March 5, 2018

ICYMI -- Small Press Comics Criticism and Whatnot for 2/26/18 to 3/418

Highlighting some great small press comics criticism being published, as well as other random things that have caught my eye over the past week.


* Hillary Brown on TOTAL JAZZ by Blutch, writing "What this book is actually about is synesthesia, or at least the process by which humans can translate one art form into another (as well as how they fail at it)."

* Matt Seneca reviews GOOD NEWS BIBLE: THE DEADLINE STRIPS OF SHAKY KANE published by Breakdown Press, calling it "the connoisseur's choice, unfiltered and very strange."

* Michelle White on THE INTERVIEW by Manuele Fior, writing "The unhurried pacing has us wandering through a story that asks questions about fidelity, human connection, and generation gaps."

* Andrea Ayres previews A QUICK AND EASY GUIDE TO THEY/THEM PRONOUNS by Archie Bongiovanni and Tristan Jimerson. "It's a great handbook for those looking to use pronouns in a more inclusive and welcoming way. It also has wonderful tips for those who use gender-neutral pronouns."

* Rob Clough on Hannah K. Lee's LANGUAGE BARRIER, where "language goes from being humorously foolish to actively dangerous and destructive, rendering people into objects."

* Shea Hennum reviews RESIDENT LOVER (mini kus! #66) by Roman Muradov, writing that within Muradov's art "simplicity conceals ambiguity, and elegance conceals emotional fissures."

* Scott Cederlund also reviews RESIDENT LOVER (mini kus! #66) by Roman Muradov, "a story about the forms of these connections we make with people and places."

* Andy Oliver on THREADS: FROM THE REFUGE CRISIS by Kate Evans which "documents life in the Calais Jungle -- the much-publicised refugee settlement in France -- from the perspective of a volunteer helper, fully exploiting the empathetic qualities of that artist/reader bond to present an uncompromising piece of graphic journalism."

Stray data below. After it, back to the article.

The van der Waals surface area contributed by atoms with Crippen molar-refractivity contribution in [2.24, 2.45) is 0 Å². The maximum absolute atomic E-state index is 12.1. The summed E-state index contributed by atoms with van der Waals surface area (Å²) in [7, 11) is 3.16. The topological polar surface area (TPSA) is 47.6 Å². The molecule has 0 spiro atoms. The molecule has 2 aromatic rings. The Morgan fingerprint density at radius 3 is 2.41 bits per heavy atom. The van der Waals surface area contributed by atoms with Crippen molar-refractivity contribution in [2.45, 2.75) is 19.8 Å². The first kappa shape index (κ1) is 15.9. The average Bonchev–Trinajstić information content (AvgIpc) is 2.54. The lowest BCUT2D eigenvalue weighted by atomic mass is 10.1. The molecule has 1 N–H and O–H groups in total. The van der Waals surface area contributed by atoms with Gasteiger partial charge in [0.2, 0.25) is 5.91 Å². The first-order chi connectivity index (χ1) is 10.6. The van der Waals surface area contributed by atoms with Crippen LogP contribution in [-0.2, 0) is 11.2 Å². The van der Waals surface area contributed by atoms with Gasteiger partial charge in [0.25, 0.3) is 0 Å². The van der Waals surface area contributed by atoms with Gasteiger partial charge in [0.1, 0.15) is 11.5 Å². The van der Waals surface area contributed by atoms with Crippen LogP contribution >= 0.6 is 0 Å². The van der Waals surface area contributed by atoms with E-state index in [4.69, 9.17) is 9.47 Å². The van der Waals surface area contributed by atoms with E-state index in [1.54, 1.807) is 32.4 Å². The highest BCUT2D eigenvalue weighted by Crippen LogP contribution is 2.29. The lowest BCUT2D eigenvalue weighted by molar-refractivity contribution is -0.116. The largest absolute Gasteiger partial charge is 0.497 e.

* Alex Hoffman writes about CHICKEN BOY by Vinnie Neuberg, writing "None of it feels new, specifically, but it's a synthesis of a lot of different inputs that works really well."

* Robert Kirby presents a story called "Scott County Memories", an excerpt from cartoonist John Porcellino's FROM LONE MOUNTAIN.

* And while not about a small press comic per se, Veronique Emma Houxbois' review of Amancay Nahuelpan/Matteo Pizzolo's CALEXIT #2 from Black Mask Studios is the kind of critical analysis that more and more people should be reading/writing/supporting. Of it, Houxbois says it's "on how the conversation and policy on immigration has changed between issues of Calexit and how comics as a medium is the best place for dystopian and speculative fiction for rapidly changing times." IT'S THIS WEEK'S MUST READ.


* Over on her Mindkiller podcast, Anya Davidson interviews MARGOT FERRICK, "a moving and far-ranging talk about motherhood, prayer, ballet, Long Island, sex, Catholic ritual, the enduring appeal of Eva Hesse and much more."

* Andy Oliver interviews KATRIONA CHAPMAN on Katzine, Self-Publishing, and her new Graphic Memoir Follow Me In from Avery Hill.

* All week, Katie Skelly has been doing a CARTOONIST'S DIARY over on The Comics Journal.

* Ida Neverdahl has a comic on Vice called ANXIETY which is pretty interesting.

* According to J. A. Micheline, Shing Yin Khor's comic SAY IT WITH NOODLES; ON LEARNING TO SPEAK THE LANGUAGE OF FOOD "is a best of 2018 comic and it's only February." Trust JAM on this one, folks.

* Philippe LeBlanc has posted another installment of his wide-ranging round-up over on The Beat called SMALL PRESS AND INDIE COMICS GALORE.

* Steven Hendricks on SALAMANDER: A BESTIARY which is a collection of poems by Leonard Schwartz highlighted by woodcut prints by Simon Carr.

* Introducing It's Nice That's ONES TO WATCH 2018, "which shines a light on 12 emerging talents who [they] think will conquer the creative world in 2018."

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